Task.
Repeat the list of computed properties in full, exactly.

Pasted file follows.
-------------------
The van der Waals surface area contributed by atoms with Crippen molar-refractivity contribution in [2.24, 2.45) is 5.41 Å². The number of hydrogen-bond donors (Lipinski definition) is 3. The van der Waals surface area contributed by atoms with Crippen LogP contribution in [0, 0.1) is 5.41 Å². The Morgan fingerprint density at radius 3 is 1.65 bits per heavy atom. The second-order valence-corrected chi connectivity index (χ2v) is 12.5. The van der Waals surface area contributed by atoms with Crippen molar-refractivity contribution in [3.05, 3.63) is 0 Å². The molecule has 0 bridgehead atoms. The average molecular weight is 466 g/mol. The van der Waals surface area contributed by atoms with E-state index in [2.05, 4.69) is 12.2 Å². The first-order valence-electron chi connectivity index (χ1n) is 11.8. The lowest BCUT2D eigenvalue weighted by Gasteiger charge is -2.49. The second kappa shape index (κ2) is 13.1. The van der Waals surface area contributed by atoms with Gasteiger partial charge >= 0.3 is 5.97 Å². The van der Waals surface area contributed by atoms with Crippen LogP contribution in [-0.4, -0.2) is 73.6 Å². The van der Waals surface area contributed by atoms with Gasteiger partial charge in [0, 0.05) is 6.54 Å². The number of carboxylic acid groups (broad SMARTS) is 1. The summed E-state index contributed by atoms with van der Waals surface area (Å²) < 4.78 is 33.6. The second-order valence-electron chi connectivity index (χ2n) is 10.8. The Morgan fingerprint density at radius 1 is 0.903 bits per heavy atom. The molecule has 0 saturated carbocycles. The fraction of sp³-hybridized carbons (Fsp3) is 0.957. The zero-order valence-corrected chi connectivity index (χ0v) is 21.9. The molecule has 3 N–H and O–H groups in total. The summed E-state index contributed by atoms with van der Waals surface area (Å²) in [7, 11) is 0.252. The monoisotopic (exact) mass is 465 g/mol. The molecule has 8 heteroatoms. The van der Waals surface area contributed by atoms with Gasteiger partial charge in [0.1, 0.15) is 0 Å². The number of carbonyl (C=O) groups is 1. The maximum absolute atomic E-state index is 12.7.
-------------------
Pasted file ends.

The van der Waals surface area contributed by atoms with Crippen molar-refractivity contribution in [2.24, 2.45) is 5.41 Å². The number of hydrogen-bond donors (Lipinski definition) is 3. The van der Waals surface area contributed by atoms with Crippen LogP contribution in [0, 0.1) is 5.41 Å². The Morgan fingerprint density at radius 3 is 1.65 bits per heavy atom. The second-order valence-corrected chi connectivity index (χ2v) is 12.5. The van der Waals surface area contributed by atoms with Crippen molar-refractivity contribution in [3.05, 3.63) is 0 Å². The molecule has 0 bridgehead atoms. The average molecular weight is 466 g/mol. The van der Waals surface area contributed by atoms with E-state index in [2.05, 4.69) is 12.2 Å². The first-order valence-electron chi connectivity index (χ1n) is 11.8. The lowest BCUT2D eigenvalue weighted by Gasteiger charge is -2.49. The second kappa shape index (κ2) is 13.1. The van der Waals surface area contributed by atoms with Gasteiger partial charge >= 0.3 is 5.97 Å². The van der Waals surface area contributed by atoms with Crippen LogP contribution in [-0.4, -0.2) is 73.6 Å². The van der Waals surface area contributed by atoms with Gasteiger partial charge in [0, 0.05) is 6.54 Å². The number of carboxylic acid groups (broad SMARTS) is 1. The summed E-state index contributed by atoms with van der Waals surface area (Å²) < 4.78 is 33.6. The second-order valence-electron chi connectivity index (χ2n) is 10.8. The Morgan fingerprint density at radius 1 is 0.903 bits per heavy atom. The molecule has 0 saturated carbocycles. The fraction of sp³-hybridized carbons (Fsp3) is 0.957. The zero-order valence-corrected chi connectivity index (χ0v) is 21.9. The molecule has 3 N–H and O–H groups in total. The summed E-state index contributed by atoms with van der Waals surface area (Å²) in [7, 11) is 0.252. The monoisotopic (exact) mass is 465 g/mol. The molecule has 8 heteroatoms. The van der Waals surface area contributed by atoms with Gasteiger partial charge in [0.1, 0.15) is 0 Å². The number of carbonyl (C=O) groups is 1. The maximum absolute atomic E-state index is 12.7.